Many in Congress dealt with racial discrimination by ignoring it. Representative Adam Clayton Powell, Jr., of New York insisted on breaking the silence.
In the 1930s and 1940s, a “Conservative Coalition” of Southern Democrats and conservative Republicans opposed Franklin D. Roosevelt’s “New Deal,” saying that all this federal legislation weakened states’ rights. Many also fought federal attempts to end segregation, arguing that states should decide for themselves. During World War II, Representative Powell, a flamboyant Harlem minister and African-American leader, forced the House to address discrimination.
Powell challenged segregation in the Capitol itself, fought to repeal the poll tax that disenfranchised black voters, and pressed to integrate the military. His amendments banning federal funds for projects supporting segregation made him “Mr. Civil Rights,” forcing the House to confront the issue until Congress outlawed segregation in 1964.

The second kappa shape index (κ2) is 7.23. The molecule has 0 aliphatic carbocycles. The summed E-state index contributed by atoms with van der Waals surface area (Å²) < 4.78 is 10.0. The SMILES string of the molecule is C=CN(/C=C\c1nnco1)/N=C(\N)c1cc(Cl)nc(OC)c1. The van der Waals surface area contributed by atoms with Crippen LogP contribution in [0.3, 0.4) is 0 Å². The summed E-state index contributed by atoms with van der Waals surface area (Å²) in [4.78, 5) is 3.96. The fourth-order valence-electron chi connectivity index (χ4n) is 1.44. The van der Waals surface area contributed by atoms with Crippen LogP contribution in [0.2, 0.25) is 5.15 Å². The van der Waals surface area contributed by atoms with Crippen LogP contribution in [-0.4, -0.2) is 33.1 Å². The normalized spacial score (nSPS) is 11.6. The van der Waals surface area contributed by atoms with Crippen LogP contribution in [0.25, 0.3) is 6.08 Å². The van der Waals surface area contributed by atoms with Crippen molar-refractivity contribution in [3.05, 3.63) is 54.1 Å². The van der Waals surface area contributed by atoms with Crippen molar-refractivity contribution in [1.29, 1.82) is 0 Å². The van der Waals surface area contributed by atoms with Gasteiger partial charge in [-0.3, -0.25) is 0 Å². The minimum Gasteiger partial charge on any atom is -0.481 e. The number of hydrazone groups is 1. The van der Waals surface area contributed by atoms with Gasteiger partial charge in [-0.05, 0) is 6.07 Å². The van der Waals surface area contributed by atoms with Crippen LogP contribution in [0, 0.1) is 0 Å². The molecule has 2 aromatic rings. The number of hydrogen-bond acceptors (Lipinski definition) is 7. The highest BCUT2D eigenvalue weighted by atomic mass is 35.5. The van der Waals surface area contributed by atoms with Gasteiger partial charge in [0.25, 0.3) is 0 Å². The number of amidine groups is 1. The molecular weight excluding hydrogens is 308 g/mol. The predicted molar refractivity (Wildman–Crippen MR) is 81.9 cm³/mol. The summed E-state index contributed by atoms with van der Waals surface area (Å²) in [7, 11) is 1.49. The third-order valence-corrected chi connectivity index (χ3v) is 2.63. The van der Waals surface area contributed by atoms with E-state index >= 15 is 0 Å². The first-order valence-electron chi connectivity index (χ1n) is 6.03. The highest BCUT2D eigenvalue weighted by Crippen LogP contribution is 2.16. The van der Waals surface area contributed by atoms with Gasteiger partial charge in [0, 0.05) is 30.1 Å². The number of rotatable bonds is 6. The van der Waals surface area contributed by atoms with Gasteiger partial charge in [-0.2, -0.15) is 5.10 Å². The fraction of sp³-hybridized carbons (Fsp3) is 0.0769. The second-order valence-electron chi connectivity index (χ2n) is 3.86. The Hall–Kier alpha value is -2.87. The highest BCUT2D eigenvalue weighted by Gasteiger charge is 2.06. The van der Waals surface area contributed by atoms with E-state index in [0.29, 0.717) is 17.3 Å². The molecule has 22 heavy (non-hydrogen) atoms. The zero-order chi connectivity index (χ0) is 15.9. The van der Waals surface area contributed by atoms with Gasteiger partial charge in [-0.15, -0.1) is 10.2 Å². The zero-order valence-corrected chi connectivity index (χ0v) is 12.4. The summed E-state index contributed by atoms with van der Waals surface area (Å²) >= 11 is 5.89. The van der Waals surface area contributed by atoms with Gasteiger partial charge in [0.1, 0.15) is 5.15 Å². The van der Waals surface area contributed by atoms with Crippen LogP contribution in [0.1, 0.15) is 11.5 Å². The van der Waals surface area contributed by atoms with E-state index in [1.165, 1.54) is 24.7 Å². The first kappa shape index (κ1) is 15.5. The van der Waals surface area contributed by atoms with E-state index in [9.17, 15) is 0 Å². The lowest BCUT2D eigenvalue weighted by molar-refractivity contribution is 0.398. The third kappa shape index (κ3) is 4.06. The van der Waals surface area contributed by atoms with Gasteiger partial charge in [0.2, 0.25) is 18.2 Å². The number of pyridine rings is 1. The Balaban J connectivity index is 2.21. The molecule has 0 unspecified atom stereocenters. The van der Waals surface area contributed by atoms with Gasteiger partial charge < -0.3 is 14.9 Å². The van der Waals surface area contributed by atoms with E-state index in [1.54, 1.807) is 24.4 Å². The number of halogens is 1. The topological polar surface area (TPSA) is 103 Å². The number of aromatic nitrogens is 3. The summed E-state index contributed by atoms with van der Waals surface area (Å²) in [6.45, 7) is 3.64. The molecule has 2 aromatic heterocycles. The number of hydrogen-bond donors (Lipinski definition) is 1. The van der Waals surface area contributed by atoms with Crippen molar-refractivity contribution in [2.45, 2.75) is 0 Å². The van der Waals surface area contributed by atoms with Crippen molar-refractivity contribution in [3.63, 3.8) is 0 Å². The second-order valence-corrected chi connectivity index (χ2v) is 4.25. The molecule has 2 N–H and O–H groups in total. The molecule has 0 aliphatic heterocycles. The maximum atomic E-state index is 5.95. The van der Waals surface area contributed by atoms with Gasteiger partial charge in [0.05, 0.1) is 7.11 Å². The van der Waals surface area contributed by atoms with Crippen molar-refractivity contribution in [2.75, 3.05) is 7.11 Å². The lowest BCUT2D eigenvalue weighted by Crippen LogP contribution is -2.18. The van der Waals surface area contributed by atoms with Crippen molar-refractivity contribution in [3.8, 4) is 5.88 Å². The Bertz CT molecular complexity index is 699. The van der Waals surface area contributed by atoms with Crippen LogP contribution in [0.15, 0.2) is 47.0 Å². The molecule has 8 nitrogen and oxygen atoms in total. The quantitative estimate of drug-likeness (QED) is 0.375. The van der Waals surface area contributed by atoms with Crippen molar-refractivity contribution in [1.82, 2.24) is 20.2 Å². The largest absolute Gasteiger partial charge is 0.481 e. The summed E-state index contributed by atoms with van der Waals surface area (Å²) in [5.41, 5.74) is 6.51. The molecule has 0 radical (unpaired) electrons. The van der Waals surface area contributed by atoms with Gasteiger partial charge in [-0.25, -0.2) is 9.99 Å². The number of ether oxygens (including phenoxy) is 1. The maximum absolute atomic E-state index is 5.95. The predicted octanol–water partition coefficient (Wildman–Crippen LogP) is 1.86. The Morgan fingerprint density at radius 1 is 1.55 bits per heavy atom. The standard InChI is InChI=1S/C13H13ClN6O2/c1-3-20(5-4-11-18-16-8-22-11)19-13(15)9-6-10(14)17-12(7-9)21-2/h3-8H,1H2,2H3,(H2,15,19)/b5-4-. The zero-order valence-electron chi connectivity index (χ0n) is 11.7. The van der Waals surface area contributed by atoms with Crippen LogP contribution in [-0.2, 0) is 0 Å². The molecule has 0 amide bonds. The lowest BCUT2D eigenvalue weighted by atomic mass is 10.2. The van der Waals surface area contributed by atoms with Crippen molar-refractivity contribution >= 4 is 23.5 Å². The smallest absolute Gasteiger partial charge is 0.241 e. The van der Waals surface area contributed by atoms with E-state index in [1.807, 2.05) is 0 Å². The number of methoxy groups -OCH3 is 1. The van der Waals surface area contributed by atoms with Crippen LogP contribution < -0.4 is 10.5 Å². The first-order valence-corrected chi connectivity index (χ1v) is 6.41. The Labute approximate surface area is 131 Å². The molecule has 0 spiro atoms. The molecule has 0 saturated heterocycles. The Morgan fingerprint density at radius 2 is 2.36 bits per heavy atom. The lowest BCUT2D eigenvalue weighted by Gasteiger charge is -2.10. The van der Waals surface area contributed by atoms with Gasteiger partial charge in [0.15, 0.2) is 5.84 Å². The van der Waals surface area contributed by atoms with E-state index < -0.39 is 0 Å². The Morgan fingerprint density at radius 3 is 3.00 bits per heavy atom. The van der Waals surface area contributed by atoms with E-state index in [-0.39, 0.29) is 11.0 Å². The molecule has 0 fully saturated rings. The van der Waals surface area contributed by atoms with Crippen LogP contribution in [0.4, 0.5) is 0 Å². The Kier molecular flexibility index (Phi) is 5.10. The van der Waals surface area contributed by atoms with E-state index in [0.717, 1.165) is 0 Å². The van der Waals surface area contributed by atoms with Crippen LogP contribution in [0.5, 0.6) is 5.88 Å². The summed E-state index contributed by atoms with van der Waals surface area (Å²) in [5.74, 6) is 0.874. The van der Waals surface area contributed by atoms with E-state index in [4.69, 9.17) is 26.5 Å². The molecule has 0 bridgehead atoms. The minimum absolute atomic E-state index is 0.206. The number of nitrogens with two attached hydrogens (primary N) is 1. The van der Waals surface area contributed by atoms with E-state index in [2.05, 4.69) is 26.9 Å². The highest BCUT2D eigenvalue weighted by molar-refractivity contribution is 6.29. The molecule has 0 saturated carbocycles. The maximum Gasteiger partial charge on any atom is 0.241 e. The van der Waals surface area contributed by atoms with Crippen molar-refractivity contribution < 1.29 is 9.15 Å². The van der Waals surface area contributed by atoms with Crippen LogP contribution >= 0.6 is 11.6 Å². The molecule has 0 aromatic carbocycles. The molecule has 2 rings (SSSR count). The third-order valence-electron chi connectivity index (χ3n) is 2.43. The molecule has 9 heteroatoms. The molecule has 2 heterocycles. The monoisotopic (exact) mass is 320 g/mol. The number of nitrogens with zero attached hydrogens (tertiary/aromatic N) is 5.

“The issues before us are legal, but more than that, moral and ethical.”
—Representative Adam Clayton Powell, Jr., of New York, 1956
“A vote against Powell would seem to be a vote against the Constitution.”
—President Dwight D. Eisenhower